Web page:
Friday, March 15, 2013
Walking and Books
I signed up for the "Walk of Life" program, and today is day #2. My legs hurt.
(* humble admission that I am very out of shape)
We live in a very hilly area--you can't walk from our house without going uphill or downhill. There is no flat area to walk. But that's a good thing, right?
Before you know it, I won't be huffing and puffing the whole time.
(*another humble admission, that every spring starts out with me huffing and puffing and then by summer's end, it's an easy walk for me. It's the below freezing temps that keep me inside during the winter)
But the Walk of Life is different. I have to 'make a life change' and 'eat healthy' (sigh). It's 70 days to a better me. (I'll keep you updated.)
One thing I can tell you--day 2 of walking is a better me. It puts me in a great frame of mind.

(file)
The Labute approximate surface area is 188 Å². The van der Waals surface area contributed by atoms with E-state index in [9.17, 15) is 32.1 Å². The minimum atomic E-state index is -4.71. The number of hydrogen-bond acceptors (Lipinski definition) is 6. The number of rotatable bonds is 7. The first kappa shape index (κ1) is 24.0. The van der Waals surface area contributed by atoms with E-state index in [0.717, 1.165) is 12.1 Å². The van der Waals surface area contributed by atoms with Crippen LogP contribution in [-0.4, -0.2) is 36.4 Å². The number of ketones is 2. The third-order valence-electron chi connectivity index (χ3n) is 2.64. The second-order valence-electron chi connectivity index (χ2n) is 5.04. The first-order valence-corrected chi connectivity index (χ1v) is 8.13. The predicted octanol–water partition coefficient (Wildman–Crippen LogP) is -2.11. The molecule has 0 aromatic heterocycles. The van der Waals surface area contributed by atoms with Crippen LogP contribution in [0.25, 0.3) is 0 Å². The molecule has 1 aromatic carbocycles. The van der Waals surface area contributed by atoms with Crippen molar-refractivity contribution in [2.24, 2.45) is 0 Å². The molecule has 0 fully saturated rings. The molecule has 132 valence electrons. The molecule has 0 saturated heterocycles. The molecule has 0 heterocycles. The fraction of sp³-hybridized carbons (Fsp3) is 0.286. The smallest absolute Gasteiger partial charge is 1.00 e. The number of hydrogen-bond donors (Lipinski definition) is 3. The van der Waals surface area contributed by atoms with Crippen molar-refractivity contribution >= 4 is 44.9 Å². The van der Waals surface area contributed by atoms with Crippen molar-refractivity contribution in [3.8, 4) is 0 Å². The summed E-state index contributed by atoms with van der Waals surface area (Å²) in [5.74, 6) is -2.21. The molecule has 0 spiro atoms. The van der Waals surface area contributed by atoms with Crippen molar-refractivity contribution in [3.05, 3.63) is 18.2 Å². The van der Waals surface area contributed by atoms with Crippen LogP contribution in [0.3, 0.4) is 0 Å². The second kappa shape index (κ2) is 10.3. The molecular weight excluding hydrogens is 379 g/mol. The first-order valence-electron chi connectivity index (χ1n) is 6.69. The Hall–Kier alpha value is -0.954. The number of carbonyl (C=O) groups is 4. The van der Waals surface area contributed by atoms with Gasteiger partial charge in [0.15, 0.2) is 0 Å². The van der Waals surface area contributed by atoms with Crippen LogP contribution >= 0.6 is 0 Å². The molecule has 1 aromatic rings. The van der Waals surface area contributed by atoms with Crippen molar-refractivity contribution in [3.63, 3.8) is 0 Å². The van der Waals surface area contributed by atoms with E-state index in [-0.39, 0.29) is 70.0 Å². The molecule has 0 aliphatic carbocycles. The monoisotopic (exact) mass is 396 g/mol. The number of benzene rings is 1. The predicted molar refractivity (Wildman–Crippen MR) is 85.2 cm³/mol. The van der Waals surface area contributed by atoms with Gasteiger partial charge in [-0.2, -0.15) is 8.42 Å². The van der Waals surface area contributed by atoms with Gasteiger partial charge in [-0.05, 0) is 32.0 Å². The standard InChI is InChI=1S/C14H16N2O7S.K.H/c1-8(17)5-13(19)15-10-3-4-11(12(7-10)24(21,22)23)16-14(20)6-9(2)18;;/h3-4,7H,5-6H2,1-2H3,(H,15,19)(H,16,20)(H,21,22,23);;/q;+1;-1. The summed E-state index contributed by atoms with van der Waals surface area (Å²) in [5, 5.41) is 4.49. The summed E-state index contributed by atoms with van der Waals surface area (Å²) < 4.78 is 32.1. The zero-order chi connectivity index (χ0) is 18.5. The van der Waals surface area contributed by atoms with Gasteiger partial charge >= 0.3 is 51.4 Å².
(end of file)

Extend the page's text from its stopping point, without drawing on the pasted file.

So....WHY do I ever stop? Activity (walking for me) is so good for your mind.
Another added benefit? I get to listen to a book on my iPod.
Right now I'm listening to "Flight Behavior" by Barbara Kingsolver.
I'm finding it very interesting. She narrates the book herself, and I had read a couple of reviews that said, while she is a great writer, she should leave the narration to someone more professional.
While she's not the best I've ever heard, she certainly isn't bad.
Flight Behavior is also my Lit Wits Book club has chosen for March. I can't wait! It will be an interesting discussion.
Here is the synopsis from Goodreads:
Flight Behavior is a brilliant and suspenseful novel set in present day Appalachia; a breathtaking parable of catastrophe and denial that explores how the complexities we inevitably encounter in life lead us to believe in our particular chosen truths. Kingsolver's riveting story concerns a young wife and mother on a failing farm in rural Tennessee who experiences something she cannot explain, and how her discovery energizes various competing factions—religious leaders, climate scientists, environmentalists, politicians—trapping her in the center of the conflict and ultimately opening up her world. Flight Behavior is arguably Kingsolver's must thrilling and accessible novel to date, and like so many other of her acclaimed works, represents contemporary American fiction at its finest